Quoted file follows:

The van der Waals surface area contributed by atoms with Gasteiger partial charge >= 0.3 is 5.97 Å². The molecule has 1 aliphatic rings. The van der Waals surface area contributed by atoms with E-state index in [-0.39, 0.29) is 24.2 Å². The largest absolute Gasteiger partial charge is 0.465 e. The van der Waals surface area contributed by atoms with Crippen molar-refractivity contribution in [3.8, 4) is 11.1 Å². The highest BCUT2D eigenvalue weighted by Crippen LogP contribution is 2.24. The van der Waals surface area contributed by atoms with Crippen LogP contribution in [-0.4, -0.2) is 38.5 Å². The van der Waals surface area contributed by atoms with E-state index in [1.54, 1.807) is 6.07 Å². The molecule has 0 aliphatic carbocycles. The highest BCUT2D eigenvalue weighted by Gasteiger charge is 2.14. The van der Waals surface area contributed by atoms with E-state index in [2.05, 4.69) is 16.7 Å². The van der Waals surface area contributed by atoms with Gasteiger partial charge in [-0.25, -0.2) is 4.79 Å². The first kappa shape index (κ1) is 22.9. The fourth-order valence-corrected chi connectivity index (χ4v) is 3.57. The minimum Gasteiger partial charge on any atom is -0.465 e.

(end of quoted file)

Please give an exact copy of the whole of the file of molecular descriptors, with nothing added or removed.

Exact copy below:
The van der Waals surface area contributed by atoms with Gasteiger partial charge >= 0.3 is 5.97 Å². The molecule has 1 aliphatic rings. The van der Waals surface area contributed by atoms with E-state index in [-0.39, 0.29) is 24.2 Å². The largest absolute Gasteiger partial charge is 0.465 e. The van der Waals surface area contributed by atoms with Crippen molar-refractivity contribution in [3.8, 4) is 11.1 Å². The highest BCUT2D eigenvalue weighted by Crippen LogP contribution is 2.24. The van der Waals surface area contributed by atoms with Crippen LogP contribution in [-0.4, -0.2) is 38.5 Å². The van der Waals surface area contributed by atoms with E-state index in [1.54, 1.807) is 6.07 Å². The molecule has 0 aliphatic carbocycles. The highest BCUT2D eigenvalue weighted by Gasteiger charge is 2.14. The van der Waals surface area contributed by atoms with E-state index in [2.05, 4.69) is 16.7 Å². The van der Waals surface area contributed by atoms with Gasteiger partial charge in [-0.25, -0.2) is 4.79 Å². The first kappa shape index (κ1) is 22.9. The fourth-order valence-corrected chi connectivity index (χ4v) is 3.57. The minimum Gasteiger partial charge on any atom is -0.465 e.